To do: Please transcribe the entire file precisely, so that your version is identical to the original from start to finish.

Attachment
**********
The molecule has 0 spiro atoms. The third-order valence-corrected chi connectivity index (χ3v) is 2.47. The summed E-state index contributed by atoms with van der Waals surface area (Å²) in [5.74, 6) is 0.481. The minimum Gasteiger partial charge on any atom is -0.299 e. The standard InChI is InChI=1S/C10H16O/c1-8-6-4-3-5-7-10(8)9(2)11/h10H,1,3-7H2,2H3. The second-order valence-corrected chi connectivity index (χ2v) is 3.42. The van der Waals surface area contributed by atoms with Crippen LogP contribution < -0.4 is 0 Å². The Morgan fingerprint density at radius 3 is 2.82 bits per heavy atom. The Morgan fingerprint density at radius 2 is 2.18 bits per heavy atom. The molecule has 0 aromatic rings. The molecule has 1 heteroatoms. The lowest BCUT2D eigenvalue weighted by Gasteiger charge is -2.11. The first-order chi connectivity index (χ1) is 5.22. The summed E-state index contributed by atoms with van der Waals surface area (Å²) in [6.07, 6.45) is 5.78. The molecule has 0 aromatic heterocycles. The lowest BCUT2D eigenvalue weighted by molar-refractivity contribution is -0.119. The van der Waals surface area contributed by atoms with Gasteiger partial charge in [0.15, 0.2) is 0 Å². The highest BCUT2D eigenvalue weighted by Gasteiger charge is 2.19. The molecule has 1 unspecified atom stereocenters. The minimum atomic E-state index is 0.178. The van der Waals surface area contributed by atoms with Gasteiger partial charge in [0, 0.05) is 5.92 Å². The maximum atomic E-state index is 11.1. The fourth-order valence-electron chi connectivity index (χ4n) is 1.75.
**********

The molecule has 0 spiro atoms. The third-order valence-corrected chi connectivity index (χ3v) is 2.47. The summed E-state index contributed by atoms with van der Waals surface area (Å²) in [5.74, 6) is 0.481. The minimum Gasteiger partial charge on any atom is -0.299 e. The standard InChI is InChI=1S/C10H16O/c1-8-6-4-3-5-7-10(8)9(2)11/h10H,1,3-7H2,2H3. The second-order valence-corrected chi connectivity index (χ2v) is 3.42. The van der Waals surface area contributed by atoms with Crippen LogP contribution < -0.4 is 0 Å². The Morgan fingerprint density at radius 3 is 2.82 bits per heavy atom. The Morgan fingerprint density at radius 2 is 2.18 bits per heavy atom. The molecule has 0 aromatic rings. The molecule has 1 heteroatoms. The lowest BCUT2D eigenvalue weighted by Gasteiger charge is -2.11. The first-order chi connectivity index (χ1) is 5.22. The summed E-state index contributed by atoms with van der Waals surface area (Å²) in [6.07, 6.45) is 5.78. The molecule has 0 aromatic heterocycles. The lowest BCUT2D eigenvalue weighted by molar-refractivity contribution is -0.119. The van der Waals surface area contributed by atoms with Gasteiger partial charge in [0.15, 0.2) is 0 Å². The highest BCUT2D eigenvalue weighted by Gasteiger charge is 2.19. The molecule has 1 unspecified atom stereocenters. The minimum atomic E-state index is 0.178. The van der Waals surface area contributed by atoms with Gasteiger partial charge in [0, 0.05) is 5.92 Å². The maximum atomic E-state index is 11.1. The fourth-order valence-electron chi connectivity index (χ4n) is 1.75.